Self Catering

(Cyffdy Farm Cottages Bala)

This is a very broad category with many types of property but essentially it is what is says: You hire the accommodation for a period of time (usually by the week rather than the day) and you cook for yourself or eat out. You can reasonably expect the property to therefore provide a well equipped kitchen, cooking and eating utensils and table and chairs and usually a lot more besides. This is a very popular form of holiday accommodation and the standard is usually very high.

For a stay of a week or more in a particular place, a self catering property is often the best option if you dont mind cooking your own meals and cleaning. Be careful that you know what is provided in the letting and what you may have to bring with you. For example, some properties will not provide bed linen or

towels (especially beach and bath towels). If you have a young child you may want to know if a cot or highchair is available, if you have a pet you wish to bring, you need to make sure that the property owner will permit pets.

If internet and mobile phone connection is important to you during your stay, check that it is available (and if there is a good signal in some remote areas of Britain). Coverage is not yet universally available in all areas.

Self catering properties range from that idyllic thatched cottage deep in the countryside, a remote hunting lodge in the Scottish Highlands, to a fully equipped self service apartment in the city centre. They come in all shapes and sizes and styles, in all localities and with prices to match. If you are travelling as a party, then a self catering property that can accommodate a group can be a very affordable form of accommodation during your holiday.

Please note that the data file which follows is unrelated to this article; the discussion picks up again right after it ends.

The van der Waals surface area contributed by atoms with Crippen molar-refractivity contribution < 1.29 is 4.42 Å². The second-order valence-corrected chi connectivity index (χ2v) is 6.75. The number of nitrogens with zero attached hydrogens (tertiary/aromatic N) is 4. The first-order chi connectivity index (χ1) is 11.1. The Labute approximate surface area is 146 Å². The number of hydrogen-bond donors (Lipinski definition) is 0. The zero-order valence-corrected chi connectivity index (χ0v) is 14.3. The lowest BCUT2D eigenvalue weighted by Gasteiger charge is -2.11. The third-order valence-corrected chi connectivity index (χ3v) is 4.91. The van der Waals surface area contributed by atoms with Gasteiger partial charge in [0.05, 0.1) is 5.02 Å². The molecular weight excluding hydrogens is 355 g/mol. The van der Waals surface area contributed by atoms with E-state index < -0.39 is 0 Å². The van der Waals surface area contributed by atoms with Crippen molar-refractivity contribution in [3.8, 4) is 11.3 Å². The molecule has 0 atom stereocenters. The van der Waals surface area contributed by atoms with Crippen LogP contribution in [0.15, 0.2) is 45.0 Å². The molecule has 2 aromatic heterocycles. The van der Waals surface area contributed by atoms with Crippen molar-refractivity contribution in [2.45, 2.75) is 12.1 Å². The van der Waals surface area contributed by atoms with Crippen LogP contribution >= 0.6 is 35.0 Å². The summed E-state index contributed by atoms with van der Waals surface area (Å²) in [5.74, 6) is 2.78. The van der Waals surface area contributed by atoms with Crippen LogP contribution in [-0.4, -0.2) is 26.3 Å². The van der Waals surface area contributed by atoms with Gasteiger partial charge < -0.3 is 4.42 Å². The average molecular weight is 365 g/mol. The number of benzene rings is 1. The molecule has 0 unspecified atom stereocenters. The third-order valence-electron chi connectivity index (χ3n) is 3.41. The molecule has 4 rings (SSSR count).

Some interesting self catering concepts have arisen in recent years and these include wooden lodges set in woodlands or lakeside areas, wigwams, tipis, old railway carriages and Mongolian Yurts in rural locations, to name but a few. The range

on offer is many and varied and there will be something to suite everyone and every budget.

Camping & Caravans

(Castlerigg Farm Campsite in Keswick)

There are facilities for camping and caravanning in every part of Britain and it is a very popular form of holiday. Always check what any site offers as the quality of these varies from a space in a private field to specially designed and high facility sites. Many sites will accommodate both tents and touring vans but some may specialize in one or the other only.

On site facilities will also vary, although almost all established sites will provide toilet and shower blocks, washing facilities, some will provide electric hook up and have on site shopping. It is worth checking what is provided on site before you book and also to check where off site facilities are located. If you have to travel miles to find the nearest shop, you may want to bring a certain amount of provision with you. If the shop is a few hundred yards away you may decide not to.

Camping and caravan sites may be available without prior reservation but it is advisable, especially during the British School holiday season (July to September), to pre-book the sites you want to visit.

Narrow Boats

(Canal Cruising Co Ltd Stoke on Trent)

Britain, especially England, is blessed with an extensive network of waterways and canals that were originally built to take goods from one industrial production centre to a point of distribution or market. They feature ingenious methods of moving boats through waterways at different levels and putting canals through hillsides using long tunnels. Some of the engineering involved in these projects is incredible given the technology available at that time.